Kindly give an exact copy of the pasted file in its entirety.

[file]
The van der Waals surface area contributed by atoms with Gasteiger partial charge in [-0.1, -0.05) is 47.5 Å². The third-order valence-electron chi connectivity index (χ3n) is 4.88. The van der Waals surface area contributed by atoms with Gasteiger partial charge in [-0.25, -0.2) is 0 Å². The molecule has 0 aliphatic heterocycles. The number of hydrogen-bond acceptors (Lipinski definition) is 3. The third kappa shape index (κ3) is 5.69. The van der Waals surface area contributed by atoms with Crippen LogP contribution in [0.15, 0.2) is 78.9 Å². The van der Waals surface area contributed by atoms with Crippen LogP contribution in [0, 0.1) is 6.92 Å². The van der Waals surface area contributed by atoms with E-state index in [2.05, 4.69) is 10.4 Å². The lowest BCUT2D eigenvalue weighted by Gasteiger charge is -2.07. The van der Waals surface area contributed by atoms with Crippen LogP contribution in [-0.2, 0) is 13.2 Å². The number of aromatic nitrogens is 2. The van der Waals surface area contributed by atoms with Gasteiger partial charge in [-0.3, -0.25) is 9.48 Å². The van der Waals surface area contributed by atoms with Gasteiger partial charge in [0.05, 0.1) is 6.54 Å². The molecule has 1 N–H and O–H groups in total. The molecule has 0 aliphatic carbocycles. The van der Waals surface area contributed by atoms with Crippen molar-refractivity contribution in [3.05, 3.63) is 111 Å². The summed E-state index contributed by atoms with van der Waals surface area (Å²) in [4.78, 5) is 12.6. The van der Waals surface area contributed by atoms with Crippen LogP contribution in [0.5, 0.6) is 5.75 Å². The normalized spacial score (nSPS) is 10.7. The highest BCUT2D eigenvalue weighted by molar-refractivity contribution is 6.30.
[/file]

The van der Waals surface area contributed by atoms with Gasteiger partial charge in [-0.1, -0.05) is 47.5 Å². The third-order valence-electron chi connectivity index (χ3n) is 4.88. The van der Waals surface area contributed by atoms with Gasteiger partial charge in [-0.25, -0.2) is 0 Å². The molecule has 0 aliphatic heterocycles. The number of hydrogen-bond acceptors (Lipinski definition) is 3. The third kappa shape index (κ3) is 5.69. The van der Waals surface area contributed by atoms with Crippen LogP contribution in [0.15, 0.2) is 78.9 Å². The van der Waals surface area contributed by atoms with Crippen LogP contribution in [0, 0.1) is 6.92 Å². The van der Waals surface area contributed by atoms with E-state index in [2.05, 4.69) is 10.4 Å². The lowest BCUT2D eigenvalue weighted by Gasteiger charge is -2.07. The van der Waals surface area contributed by atoms with Crippen LogP contribution in [-0.2, 0) is 13.2 Å². The number of aromatic nitrogens is 2. The van der Waals surface area contributed by atoms with Gasteiger partial charge in [-0.3, -0.25) is 9.48 Å². The van der Waals surface area contributed by atoms with Gasteiger partial charge in [0.05, 0.1) is 6.54 Å². The molecule has 1 N–H and O–H groups in total. The molecule has 0 aliphatic carbocycles. The van der Waals surface area contributed by atoms with Crippen molar-refractivity contribution in [3.05, 3.63) is 111 Å². The summed E-state index contributed by atoms with van der Waals surface area (Å²) in [4.78, 5) is 12.6. The van der Waals surface area contributed by atoms with Crippen LogP contribution in [0.5, 0.6) is 5.75 Å². The normalized spacial score (nSPS) is 10.7. The highest BCUT2D eigenvalue weighted by molar-refractivity contribution is 6.30.